She wants advice about how to reach her troubled-but-defensive son.

‘What if I say X?” she asks.  “Would that work?  Or what if I say Y?”

And each time I ask, “What happened last time you tried that approach?”

Her replies vary, but amount to the same thing.  “He ignored me,” she says, or “He shut down,” or “He got angry.”

We go round and round on this until she sees the real problem:

Lack of empathy.

Empathy is the ability to be aware of and sensitive to another person’s feelings.  It means being able to answer the question How would I feel if I were you? 

An essential relationship skill, it has roots deep in a skill essential to self-care:

Sensitivity to our own feelings.

Think about it.   If you don’t know how (or were never permitted) to treat your own feelings with sensitivity and respect, how can you treat the feelings of others any better?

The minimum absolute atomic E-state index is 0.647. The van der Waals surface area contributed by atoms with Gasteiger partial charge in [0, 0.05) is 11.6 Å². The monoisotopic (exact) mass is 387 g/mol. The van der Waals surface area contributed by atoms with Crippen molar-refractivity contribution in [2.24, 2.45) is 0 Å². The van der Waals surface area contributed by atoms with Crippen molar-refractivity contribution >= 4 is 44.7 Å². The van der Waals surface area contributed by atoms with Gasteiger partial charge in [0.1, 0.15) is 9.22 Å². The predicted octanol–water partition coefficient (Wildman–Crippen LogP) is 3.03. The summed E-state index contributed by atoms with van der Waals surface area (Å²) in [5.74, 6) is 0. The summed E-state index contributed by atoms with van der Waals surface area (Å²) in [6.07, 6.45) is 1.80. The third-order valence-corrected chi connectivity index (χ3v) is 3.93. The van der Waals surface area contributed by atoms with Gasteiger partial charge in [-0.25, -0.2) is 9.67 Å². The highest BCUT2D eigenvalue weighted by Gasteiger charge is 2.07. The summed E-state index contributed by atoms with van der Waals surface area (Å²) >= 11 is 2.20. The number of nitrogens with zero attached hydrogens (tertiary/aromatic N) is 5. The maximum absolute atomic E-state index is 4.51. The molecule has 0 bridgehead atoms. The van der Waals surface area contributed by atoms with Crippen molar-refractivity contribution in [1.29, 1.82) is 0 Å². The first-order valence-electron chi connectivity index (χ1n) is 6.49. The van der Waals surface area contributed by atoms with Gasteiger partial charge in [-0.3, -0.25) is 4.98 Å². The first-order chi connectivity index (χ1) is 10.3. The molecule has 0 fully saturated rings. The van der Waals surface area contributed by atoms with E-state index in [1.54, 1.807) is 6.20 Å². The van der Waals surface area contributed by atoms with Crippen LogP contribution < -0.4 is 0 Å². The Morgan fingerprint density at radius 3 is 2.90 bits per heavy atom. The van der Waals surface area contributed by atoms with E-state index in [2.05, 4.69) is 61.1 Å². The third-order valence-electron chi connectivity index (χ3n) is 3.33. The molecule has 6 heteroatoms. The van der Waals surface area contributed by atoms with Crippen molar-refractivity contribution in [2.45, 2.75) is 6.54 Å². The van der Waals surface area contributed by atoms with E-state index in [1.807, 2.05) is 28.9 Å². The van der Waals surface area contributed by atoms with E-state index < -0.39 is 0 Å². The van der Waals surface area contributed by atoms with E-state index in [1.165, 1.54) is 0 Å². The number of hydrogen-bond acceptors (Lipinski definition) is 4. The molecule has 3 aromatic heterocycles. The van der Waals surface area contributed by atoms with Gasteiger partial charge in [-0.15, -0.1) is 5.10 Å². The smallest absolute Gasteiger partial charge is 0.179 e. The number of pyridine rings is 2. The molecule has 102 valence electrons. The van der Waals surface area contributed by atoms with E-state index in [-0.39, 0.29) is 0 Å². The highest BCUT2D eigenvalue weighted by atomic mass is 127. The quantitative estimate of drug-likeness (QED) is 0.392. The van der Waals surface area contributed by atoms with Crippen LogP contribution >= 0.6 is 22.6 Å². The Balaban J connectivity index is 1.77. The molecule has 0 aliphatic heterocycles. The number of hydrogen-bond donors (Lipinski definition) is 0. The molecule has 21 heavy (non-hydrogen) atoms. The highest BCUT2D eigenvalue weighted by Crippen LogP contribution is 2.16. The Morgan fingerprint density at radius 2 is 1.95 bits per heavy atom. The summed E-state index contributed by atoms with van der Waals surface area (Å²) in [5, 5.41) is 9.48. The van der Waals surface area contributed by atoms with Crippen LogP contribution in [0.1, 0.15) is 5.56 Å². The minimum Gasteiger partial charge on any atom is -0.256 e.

And if you try anyway (as this mom was), at best you’re faking it.  You’re guessing.

So learning empathy always starts with the homework of learning to listen to yourself.

You can’t give away what you don’t have.

4 responses to “Empathy

  • Lisa

    I think this is my new favorite of all your posts. Empathy is a buzzword that is tossed around a lot these days, but few people get it.

    • Steve Hauptman

      Yes. And it’s often confused with projection. Codependents, for example, are famous for thinking they’re being empathic (or sensitive, or caring, or compassionate) when they’re actually just projecting their brains out.

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